The human voice holds a power that AI cannot replicate. It conveys empathy, understanding, and the ability to adapt to individual needs in real-time. In the delicate world of somatic education, where subtle shifts in perception and awareness are paramount, it’s the human touch that guides students on their journey of embodied discovery.

Lost in Translation: The Pitfalls of AI Interpretation

In my quest to make Somatic Education lessons available worldwide I began experimenting with text to speech translation. Meaning that I write my text in English and that AI would translate it and record an audio in Spanish, German, French, Italian, Chinese, Dutch and other international languages. I was surprised to see that the translations where of an acceptable quality, however, not good enough to be considered lessons.

Somatic education relies heavily on precise language to guide students through subtle physical sensations and movements. But AI translation often lacks the human touch needed to accurately convey these delicate nuances. Sarcasm, humor, cultural variations and emotional undertones, crucial for engaging delivery, are often lost in the cold logic of algorithms when translating. Imagine learning a delicate movement while being instructed by unintended wrong directions which leave you puzzled – not exactly conducive to embodied learning.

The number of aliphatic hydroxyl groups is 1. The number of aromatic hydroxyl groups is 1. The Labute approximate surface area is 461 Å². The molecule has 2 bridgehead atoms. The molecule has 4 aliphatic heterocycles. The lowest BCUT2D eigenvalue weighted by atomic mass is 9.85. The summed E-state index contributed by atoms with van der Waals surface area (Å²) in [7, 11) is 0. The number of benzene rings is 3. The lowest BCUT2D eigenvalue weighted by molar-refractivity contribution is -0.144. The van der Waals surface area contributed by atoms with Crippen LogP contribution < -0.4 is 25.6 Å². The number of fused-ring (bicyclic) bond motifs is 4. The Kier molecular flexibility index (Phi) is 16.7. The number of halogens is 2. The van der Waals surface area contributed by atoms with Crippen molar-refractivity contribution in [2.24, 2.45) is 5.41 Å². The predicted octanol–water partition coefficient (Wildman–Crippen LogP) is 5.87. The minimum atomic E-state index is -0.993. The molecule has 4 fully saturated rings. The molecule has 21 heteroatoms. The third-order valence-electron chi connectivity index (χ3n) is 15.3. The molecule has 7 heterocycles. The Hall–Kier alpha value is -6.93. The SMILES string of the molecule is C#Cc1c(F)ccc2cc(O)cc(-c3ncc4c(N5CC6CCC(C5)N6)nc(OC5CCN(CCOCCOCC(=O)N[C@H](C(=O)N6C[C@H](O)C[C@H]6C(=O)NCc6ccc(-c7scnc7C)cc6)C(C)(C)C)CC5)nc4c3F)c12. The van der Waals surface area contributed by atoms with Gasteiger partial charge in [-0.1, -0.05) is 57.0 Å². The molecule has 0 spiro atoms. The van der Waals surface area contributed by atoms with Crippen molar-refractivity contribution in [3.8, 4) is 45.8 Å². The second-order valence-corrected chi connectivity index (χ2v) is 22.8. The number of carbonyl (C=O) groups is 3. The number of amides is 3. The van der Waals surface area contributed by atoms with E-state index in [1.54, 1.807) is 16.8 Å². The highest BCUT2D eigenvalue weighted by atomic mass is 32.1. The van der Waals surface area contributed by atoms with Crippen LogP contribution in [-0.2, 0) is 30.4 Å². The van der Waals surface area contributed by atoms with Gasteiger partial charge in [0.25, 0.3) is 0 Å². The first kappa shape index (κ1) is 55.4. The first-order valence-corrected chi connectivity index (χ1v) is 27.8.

The Body Whispers, AI Shouts: Failing to Capture Perception and Interoception

Somatic education emphasizes tuning into internal signals like proprioception (body awareness) and interoception (internal sensations). Human instructors, through experience and practice, understand these nuanced signals and can adjust cues accordingly. AI, lacking its own embodied experience, cannot replicate this understanding. It delivers generic instructions, missing the vital connection between verbal cues and the student’s unique internal landscape.

Yes, most times instructors teach a lesson from their memory, but AI just reads it word by word… It gets even worse when you ask AI to rewrite the lesson with it’s own words, you will get some movements which not even the most advanced yoga people could handle.

“But AI is evolving”

No matter how much I lower the speech rate, tweaked the settings or wrote highly specific code code for it, I always feel rushed through a lesson when read by AI. Even though I have coded a system to add breaks when it encounters a specific text, the whole process is manual and error prone. Meaning that a human (Andrei) needs to go through the text to add that code/text to tell the AI system what to do. This takes energy and time, and I had better recorded the lesson myself. Which is the antithesis of using automation..

Remember, Somatic Education is about more than just words; it’s about creating a safe space for self-exploration and transformation. In this space, the human voice remains the irreplaceable instrument for guiding students towards deeper understanding and well-being.

At LinSublim, even though we tried, we’ll still rely on humans for our recordings.

Photo by Frank Cone